Sunday, January 10, 2016
Beware the catalogue and the taxonomy?
Marginalization. Discrimination. Eugenics. In their paper titled "Big data problems we face today can be traced to the social ordering practices of the 19th century," Hamish Robertson and Joanne Travaglia of New South Wales University explore traditions of using data for social order, and compare them to modern data practices.
Are catalogues, taxonomies and other organizational/cognitive methods inextricably linked to power and control? Or are they inherently neutral, sense-making tools? The path to power is paved by intent and purpose - in particular statistical descriptive methods that, in crude form, define a 'normal' society, and deviations from that norm.
Robertson and Travaglia raise legitimate concerns, given the history and use of such tools. But rather than focusing on the tools and techniques, they could explore the importance of the accessibility of both data itself and tools/techniques to a much broader set of society.
Whether known as 'democratizing data' or 'occupation', the important question is how we foster and enable independent data analysis, reporting, and journalism. This freedom is precious, for it allows us to see different viewpoints and defend against narrow agendas. DataKind and Propublica are just a few of the examples of funded organizations that continue this hard and important work.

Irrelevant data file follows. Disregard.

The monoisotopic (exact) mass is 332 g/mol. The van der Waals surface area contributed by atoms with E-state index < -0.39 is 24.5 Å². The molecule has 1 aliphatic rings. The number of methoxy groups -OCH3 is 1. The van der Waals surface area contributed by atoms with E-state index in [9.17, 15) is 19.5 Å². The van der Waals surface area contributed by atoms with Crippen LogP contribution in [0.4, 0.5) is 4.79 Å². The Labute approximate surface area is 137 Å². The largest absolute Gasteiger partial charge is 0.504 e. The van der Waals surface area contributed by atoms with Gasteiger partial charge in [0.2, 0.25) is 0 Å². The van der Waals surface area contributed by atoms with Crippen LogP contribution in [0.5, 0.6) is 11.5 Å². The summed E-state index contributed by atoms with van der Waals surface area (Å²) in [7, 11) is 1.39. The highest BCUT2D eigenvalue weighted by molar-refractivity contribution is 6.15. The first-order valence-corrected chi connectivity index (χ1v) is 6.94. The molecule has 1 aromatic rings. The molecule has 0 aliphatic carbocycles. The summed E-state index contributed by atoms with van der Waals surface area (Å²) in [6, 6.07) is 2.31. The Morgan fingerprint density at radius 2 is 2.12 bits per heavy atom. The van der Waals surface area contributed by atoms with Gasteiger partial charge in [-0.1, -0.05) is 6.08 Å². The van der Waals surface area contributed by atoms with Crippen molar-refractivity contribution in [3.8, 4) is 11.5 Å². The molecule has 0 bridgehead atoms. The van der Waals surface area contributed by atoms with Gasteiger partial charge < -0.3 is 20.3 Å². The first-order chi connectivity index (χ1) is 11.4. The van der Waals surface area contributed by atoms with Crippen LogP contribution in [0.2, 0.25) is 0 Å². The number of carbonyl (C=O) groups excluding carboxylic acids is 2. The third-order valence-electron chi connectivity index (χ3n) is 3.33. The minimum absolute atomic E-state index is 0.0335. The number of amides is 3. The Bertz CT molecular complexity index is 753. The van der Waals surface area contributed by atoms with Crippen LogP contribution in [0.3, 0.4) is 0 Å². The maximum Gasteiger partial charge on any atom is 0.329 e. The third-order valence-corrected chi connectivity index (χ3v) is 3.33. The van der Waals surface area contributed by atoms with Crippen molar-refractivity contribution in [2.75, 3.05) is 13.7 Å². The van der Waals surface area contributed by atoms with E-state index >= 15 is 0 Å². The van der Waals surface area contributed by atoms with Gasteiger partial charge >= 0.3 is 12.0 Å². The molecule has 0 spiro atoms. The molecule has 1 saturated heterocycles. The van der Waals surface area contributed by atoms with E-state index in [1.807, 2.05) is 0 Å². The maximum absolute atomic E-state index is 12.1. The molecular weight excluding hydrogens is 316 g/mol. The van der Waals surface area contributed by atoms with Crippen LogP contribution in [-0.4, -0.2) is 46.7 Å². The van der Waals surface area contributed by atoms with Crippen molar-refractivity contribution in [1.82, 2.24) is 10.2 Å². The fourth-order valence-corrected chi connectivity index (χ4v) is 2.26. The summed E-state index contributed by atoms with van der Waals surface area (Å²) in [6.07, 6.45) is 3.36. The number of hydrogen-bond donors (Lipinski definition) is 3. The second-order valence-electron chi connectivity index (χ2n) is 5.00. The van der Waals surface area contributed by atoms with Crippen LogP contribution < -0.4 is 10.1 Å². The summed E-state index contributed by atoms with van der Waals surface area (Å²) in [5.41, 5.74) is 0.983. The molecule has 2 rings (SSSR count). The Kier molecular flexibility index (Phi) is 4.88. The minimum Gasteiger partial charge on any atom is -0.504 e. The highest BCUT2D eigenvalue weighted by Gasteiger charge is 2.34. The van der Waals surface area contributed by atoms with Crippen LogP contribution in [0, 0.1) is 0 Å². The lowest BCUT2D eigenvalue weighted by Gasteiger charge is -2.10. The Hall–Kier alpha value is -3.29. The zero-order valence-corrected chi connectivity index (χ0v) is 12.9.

The critical and central topic for years to come should be whether laws, in conjunction with free enterprise, will be effective at governing data privacy, ownership and control. Can we be clever enough to protect the rights of those who spend capital to acquire data, while fostering free competition for that data? At what point do certain types of data or certain scales of data create unfair or even dangerous, limited power?
And, for organizations like DataKind and Propublica, how do we further develop their economic sustainability without ties or dependence on key sponsors who, inevitably, will have their own limited agendas?